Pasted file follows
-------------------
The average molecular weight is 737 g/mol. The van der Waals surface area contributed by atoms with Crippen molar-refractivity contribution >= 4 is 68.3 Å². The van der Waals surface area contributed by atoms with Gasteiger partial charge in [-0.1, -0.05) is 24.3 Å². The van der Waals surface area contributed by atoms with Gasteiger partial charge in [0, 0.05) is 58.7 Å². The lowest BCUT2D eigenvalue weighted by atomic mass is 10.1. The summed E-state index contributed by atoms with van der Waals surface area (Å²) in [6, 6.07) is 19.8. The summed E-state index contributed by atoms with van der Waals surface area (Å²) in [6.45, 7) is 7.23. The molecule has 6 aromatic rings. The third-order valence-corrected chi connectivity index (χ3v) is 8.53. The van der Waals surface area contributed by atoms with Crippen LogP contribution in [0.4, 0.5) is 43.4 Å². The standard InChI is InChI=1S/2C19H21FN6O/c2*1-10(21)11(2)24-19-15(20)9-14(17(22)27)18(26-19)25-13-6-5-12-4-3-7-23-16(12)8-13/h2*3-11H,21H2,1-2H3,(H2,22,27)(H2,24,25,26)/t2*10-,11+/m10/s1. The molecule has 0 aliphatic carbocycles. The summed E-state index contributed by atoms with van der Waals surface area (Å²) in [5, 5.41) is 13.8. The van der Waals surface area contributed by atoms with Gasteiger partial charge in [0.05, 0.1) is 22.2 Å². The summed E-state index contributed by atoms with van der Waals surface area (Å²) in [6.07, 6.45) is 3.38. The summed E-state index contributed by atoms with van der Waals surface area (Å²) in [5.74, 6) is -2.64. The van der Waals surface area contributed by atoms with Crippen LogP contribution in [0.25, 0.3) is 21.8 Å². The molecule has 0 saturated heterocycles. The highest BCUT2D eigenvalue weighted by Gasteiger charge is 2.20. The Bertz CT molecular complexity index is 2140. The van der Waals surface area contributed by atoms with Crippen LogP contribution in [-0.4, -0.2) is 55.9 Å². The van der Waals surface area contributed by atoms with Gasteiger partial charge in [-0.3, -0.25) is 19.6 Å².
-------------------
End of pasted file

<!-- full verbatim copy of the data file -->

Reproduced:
The average molecular weight is 737 g/mol. The van der Waals surface area contributed by atoms with Crippen molar-refractivity contribution >= 4 is 68.3 Å². The van der Waals surface area contributed by atoms with Gasteiger partial charge in [-0.1, -0.05) is 24.3 Å². The van der Waals surface area contributed by atoms with Gasteiger partial charge in [0, 0.05) is 58.7 Å². The lowest BCUT2D eigenvalue weighted by atomic mass is 10.1. The summed E-state index contributed by atoms with van der Waals surface area (Å²) in [6, 6.07) is 19.8. The summed E-state index contributed by atoms with van der Waals surface area (Å²) in [6.45, 7) is 7.23. The molecule has 6 aromatic rings. The third-order valence-corrected chi connectivity index (χ3v) is 8.53. The van der Waals surface area contributed by atoms with Crippen LogP contribution in [0.4, 0.5) is 43.4 Å². The standard InChI is InChI=1S/2C19H21FN6O/c2*1-10(21)11(2)24-19-15(20)9-14(17(22)27)18(26-19)25-13-6-5-12-4-3-7-23-16(12)8-13/h2*3-11H,21H2,1-2H3,(H2,22,27)(H2,24,25,26)/t2*10-,11+/m10/s1. The molecule has 0 aliphatic carbocycles. The summed E-state index contributed by atoms with van der Waals surface area (Å²) in [5, 5.41) is 13.8. The van der Waals surface area contributed by atoms with Gasteiger partial charge in [0.05, 0.1) is 22.2 Å². The summed E-state index contributed by atoms with van der Waals surface area (Å²) in [6.07, 6.45) is 3.38. The summed E-state index contributed by atoms with van der Waals surface area (Å²) in [5.74, 6) is -2.64. The van der Waals surface area contributed by atoms with Crippen LogP contribution in [0.25, 0.3) is 21.8 Å². The molecule has 0 saturated heterocycles. The highest BCUT2D eigenvalue weighted by Gasteiger charge is 2.20. The Bertz CT molecular complexity index is 2140. The van der Waals surface area contributed by atoms with Crippen LogP contribution in [-0.4, -0.2) is 55.9 Å². The van der Waals surface area contributed by atoms with Gasteiger partial charge in [-0.3, -0.25) is 19.6 Å².